As promised, I have given the “little grey cells” a chance to do their thing; ah yes, M. Poirot was a smart little fellow. One of the things I was thinking about is how much explorers and detectives have in common, for they both look carefully at what they find, and follow each trail to see what they can uncover to understand things more completely. OK, a scholar does that too, but they always seem so dusty and dull; detectives and explorers are much more fun! Another thought that came to mind was the need for focus in this adventure…
So, let’s focus.
A commenter pointed out the God is Spirit and so are we; an excellent point. Right here in the Garden that was demonstrated when God first created Adam out of the dust of the ground, and then breathed His breath of life into the man (Gen. 2:7-8). We also know that we have the indwelling of the Holy Spirit in Christ, so clearly we are both physical and spirit; the Scripture references of this are familiar to us all. That we are embodied is also obvious to all; what is not obvious is whether or not God has a form, a body, and appearance. So I thought some more…
After a time, it hit me like a ton of bricks: Duh! There are two theological terms I have used right here in this blog, each more than once, that describe visual appearances of God! What’s more, there is a third theological term that is used to refer to comparisons of human references to describe or explain God’s attributes. They are:
Theophany: A temporary and visible manifestation of God in a human or other form.
Christophany: A pre-incarnation appearance of Christ.
Anthropomorphism: The attribution of human characteristic to God in order to explain or express His attributes. (Theological definition, there are other application is science).
It stands to reason, does it not, that if we have theological terms about the “appearance” or visual manifestation of God, that God has an appearance, and if human attributes can be used to describe the attributes of God, that humans do indeed carry His image or likeness in some way. The only thing is, is the “form” on which God appears temporary or does He have a permanent form?
Let’s look at some texts:
Then the man and his wife heard the sound of the Lord God as he was walking in the garden in the cool of the day, and they hid from the Lord God among the trees of the garden. But the Lord God called to the man, “Where are you?” (Gen. 3:8-9)
These verses come in the story of the fall and its aftermath (Gen. 3:1-24); both Adam and Eve had disobeyed God, and now they sought to hide from Him, and they “heard the sound” of God walking in the Garden. They “heard the sound” of God “walking”. God is Spirit, of that we can be certain, but on that fateful day, He was walking through the Garden, a physical act, making noise that could be heard by the physical ear, and spoke in language with a voice that could also be physically heard by humans. The text also implies that the sound of God walking through the Garden was recognized as Him walking, as though this was not unusual, and if it wasn’t unusual, then why were the two hiding? Why wouldn’t God relate to Adam this way when Adam was in his sinless state? I assure you that I can give you a more lengthy discussion here, and I will if you ask me to, but it seems pretty clear that God had a form and appearance in the physical sense in the Garden.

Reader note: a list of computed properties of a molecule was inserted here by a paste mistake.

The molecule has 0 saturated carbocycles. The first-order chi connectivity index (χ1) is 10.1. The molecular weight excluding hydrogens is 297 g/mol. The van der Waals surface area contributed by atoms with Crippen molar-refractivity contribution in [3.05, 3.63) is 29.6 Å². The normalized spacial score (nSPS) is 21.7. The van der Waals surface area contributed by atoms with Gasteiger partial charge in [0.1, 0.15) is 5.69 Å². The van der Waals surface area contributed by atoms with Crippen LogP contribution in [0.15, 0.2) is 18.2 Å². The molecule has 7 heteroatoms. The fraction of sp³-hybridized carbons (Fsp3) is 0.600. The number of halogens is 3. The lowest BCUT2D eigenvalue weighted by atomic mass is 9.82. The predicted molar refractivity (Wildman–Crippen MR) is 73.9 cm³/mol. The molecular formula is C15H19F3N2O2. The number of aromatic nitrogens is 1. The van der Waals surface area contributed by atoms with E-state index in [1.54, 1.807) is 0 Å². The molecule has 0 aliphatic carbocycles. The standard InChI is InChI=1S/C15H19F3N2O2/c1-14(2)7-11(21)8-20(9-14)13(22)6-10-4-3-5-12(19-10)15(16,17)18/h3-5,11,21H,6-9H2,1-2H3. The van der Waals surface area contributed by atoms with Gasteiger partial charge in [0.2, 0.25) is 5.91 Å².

Shall we try another text?
Then the Lord came down in a pillar of cloud; he stood at the entrance to the tent and summoned Aaron and Miriam. When the two of them stepped forward, he said, “Listen to my words:
“When there is a prophet among you,
I, the Lord, reveal myself to them in visions,
I speak to them in dreams.
But this is not true of my servant Moses;
he is faithful in all my house.
With him I speak face to face,
clearly and not in riddles;
he sees the form of the Lord.
Why then were you not afraid
to speak against my servant Moses?”
Numbers 12:5-8 (full context Num. 12:1-16)
Who can forget the time when Miriam and Aaron were called out for daring to oppose Moses?
For our purposes, did you notice that God seems to think that He has a visible form? With other prophets, God deals in visions, dreams and riddles, but He gets with Moses face to face, in person. There is much more to say on this, but in looking at my word count, let’s break for now; I want to be respectful of your time, and pick up right here next time, as we continue our exploration. In the meantime, I think we have quite a bit to think about…